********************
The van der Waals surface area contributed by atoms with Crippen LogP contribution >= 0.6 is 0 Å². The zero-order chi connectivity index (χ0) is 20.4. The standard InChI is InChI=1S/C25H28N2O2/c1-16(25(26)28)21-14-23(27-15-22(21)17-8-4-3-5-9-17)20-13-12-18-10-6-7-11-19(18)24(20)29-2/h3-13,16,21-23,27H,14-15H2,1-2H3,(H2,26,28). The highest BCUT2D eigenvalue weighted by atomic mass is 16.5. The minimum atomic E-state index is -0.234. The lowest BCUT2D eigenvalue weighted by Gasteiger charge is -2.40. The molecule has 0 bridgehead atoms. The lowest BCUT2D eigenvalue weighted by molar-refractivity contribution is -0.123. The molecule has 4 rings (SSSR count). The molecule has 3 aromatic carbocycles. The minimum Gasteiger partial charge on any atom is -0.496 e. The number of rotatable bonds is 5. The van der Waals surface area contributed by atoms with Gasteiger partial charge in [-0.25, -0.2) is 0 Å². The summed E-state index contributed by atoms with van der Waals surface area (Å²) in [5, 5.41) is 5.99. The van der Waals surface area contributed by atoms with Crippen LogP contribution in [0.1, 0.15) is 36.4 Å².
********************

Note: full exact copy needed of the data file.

The van der Waals surface area contributed by atoms with Crippen LogP contribution >= 0.6 is 0 Å². The zero-order chi connectivity index (χ0) is 20.4. The standard InChI is InChI=1S/C25H28N2O2/c1-16(25(26)28)21-14-23(27-15-22(21)17-8-4-3-5-9-17)20-13-12-18-10-6-7-11-19(18)24(20)29-2/h3-13,16,21-23,27H,14-15H2,1-2H3,(H2,26,28). The highest BCUT2D eigenvalue weighted by atomic mass is 16.5. The minimum atomic E-state index is -0.234. The lowest BCUT2D eigenvalue weighted by Gasteiger charge is -2.40. The molecule has 0 bridgehead atoms. The lowest BCUT2D eigenvalue weighted by molar-refractivity contribution is -0.123. The molecule has 4 rings (SSSR count). The molecule has 3 aromatic carbocycles. The minimum Gasteiger partial charge on any atom is -0.496 e. The number of rotatable bonds is 5. The van der Waals surface area contributed by atoms with Gasteiger partial charge in [-0.25, -0.2) is 0 Å². The summed E-state index contributed by atoms with van der Waals surface area (Å²) in [5, 5.41) is 5.99. The van der Waals surface area contributed by atoms with Crippen LogP contribution in [0.1, 0.15) is 36.4 Å².